Gaithersburg alumna publishes debut novel: Seton Girls


Michelle Batres

Gaithersburg alum Charlene Thomas recently published a book on privileged and high school dynamics.

Gaithersburg High School alumna Charlene Thomas recently published her debut novel, Seton Girls, that follows characters who uncover insidious secrets about how their school’s football team has remained undefeated for years.

Seton Girls is a story of platonic love and “the power of finding soulmates within your best friends and what it means to sort of choose one another above anything else,” Thomas said.

Growing up in Montgomery County, schools in Maryland inspired Seton Academic High, the school where the book takes place.

The main girl group in the story is reflective of Thomas’ friends in high school and the feeling of what her friendships were like.

Thomas also drew inspiration from the conversations taking place in the world today, including the #MeToo movement and varying levels of privilege in society.

“Privilege can scar and bruise the ones who don’t have it if it goes unchecked for too long,” Thomas said.

After high school graduation, Thomas realized Montgomery County Public School’s (MCPS) diversity in socioeconomics, race, and religion was not always reflected in other places.  In MCPS, there are students who form friendships across varying levels of class.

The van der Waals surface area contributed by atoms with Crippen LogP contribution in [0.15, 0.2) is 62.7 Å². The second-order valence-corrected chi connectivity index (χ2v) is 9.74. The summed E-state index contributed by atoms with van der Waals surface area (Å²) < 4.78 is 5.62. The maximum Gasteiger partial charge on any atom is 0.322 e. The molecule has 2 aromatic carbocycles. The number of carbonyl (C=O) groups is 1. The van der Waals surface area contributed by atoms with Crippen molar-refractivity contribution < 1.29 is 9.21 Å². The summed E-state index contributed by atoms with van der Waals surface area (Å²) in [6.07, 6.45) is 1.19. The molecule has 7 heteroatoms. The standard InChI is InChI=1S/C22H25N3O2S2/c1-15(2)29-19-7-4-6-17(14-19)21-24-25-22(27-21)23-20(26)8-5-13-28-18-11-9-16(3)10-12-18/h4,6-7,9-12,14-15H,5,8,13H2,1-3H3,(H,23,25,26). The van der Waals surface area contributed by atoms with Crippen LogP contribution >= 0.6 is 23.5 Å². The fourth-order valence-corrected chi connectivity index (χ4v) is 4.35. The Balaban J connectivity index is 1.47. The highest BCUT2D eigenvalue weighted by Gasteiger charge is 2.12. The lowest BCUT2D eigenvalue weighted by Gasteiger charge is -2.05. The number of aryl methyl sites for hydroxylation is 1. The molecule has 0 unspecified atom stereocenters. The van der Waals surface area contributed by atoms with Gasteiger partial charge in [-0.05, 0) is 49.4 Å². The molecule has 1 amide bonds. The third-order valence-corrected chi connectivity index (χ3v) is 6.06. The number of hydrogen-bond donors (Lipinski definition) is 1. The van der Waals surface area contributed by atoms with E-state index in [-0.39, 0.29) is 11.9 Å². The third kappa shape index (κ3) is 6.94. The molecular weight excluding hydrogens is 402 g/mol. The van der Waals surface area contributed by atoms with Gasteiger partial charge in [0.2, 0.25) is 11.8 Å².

There’s a natural acceptance in the story that Black and brown kids “are the cool kids. They’re the popular kids. They’re the smart kids. They’re the kids that people want to be around,” Thomas added.

“I wanted to showcase a story where the main characters were Black and brown…and showcase them being the leads…without it being the point of the story,” Thomas said.

“As minorities, it can be very easy to see ourselves cast in sort of these sidekick type roles. And we’re not,” Thomas added. “We’re stars. We have our own beautiful stories. We have our own amazing power and [it] was really important to me to set that up for characters in this story as well.”

Seton Girls reminds readers that they can act and inspire others, even if they feel they are not making a difference.

Thomas wanted to develop characters who represent a spectrum of right and wrong and the story exists in a space of grayness. “We live in this reality where things aren’t black and white,” Thomas added. We’re “kind of operating in this very gray space and I think that’s really reflective of the world that we live in today. The conversations and feelings that we’re having are extremely complicated [and] complex. I don’t think that there are easy, right, or simple answers to a lot of what people teens and adults alike are facing.”

“The girls are nouns on their own,” Thomas said. “They have their own stories to tell and when people would walk away thinking about them over any sort of romantic subplot thing is what I set out to do.”

Thomas was able to write a book that combined Black and brown leads, addressed issues of privilege, and mirrored high school dynamics similar to ones she grew up in.  “I just feel really fortunate that all those sorts of yearnings fit into this book,” Thomas added.

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